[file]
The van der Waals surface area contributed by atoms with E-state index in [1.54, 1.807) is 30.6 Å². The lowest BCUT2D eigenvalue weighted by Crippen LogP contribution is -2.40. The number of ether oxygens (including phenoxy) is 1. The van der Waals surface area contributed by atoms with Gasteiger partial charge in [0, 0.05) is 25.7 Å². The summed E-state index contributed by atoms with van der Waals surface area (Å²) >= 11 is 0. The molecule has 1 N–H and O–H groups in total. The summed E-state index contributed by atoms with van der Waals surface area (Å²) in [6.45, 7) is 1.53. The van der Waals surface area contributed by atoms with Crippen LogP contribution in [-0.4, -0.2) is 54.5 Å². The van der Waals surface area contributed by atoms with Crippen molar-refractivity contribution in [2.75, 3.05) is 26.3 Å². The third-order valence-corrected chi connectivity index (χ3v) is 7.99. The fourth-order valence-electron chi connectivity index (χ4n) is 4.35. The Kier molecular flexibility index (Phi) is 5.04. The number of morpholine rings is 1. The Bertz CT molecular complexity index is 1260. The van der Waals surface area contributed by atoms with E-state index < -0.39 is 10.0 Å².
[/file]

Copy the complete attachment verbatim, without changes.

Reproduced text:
The van der Waals surface area contributed by atoms with E-state index in [1.54, 1.807) is 30.6 Å². The lowest BCUT2D eigenvalue weighted by Crippen LogP contribution is -2.40. The number of ether oxygens (including phenoxy) is 1. The van der Waals surface area contributed by atoms with Gasteiger partial charge in [0, 0.05) is 25.7 Å². The summed E-state index contributed by atoms with van der Waals surface area (Å²) >= 11 is 0. The molecule has 1 N–H and O–H groups in total. The summed E-state index contributed by atoms with van der Waals surface area (Å²) in [6.45, 7) is 1.53. The van der Waals surface area contributed by atoms with Crippen LogP contribution in [-0.4, -0.2) is 54.5 Å². The van der Waals surface area contributed by atoms with Crippen molar-refractivity contribution in [2.75, 3.05) is 26.3 Å². The third-order valence-corrected chi connectivity index (χ3v) is 7.99. The fourth-order valence-electron chi connectivity index (χ4n) is 4.35. The Kier molecular flexibility index (Phi) is 5.04. The number of morpholine rings is 1. The Bertz CT molecular complexity index is 1260. The van der Waals surface area contributed by atoms with E-state index < -0.39 is 10.0 Å².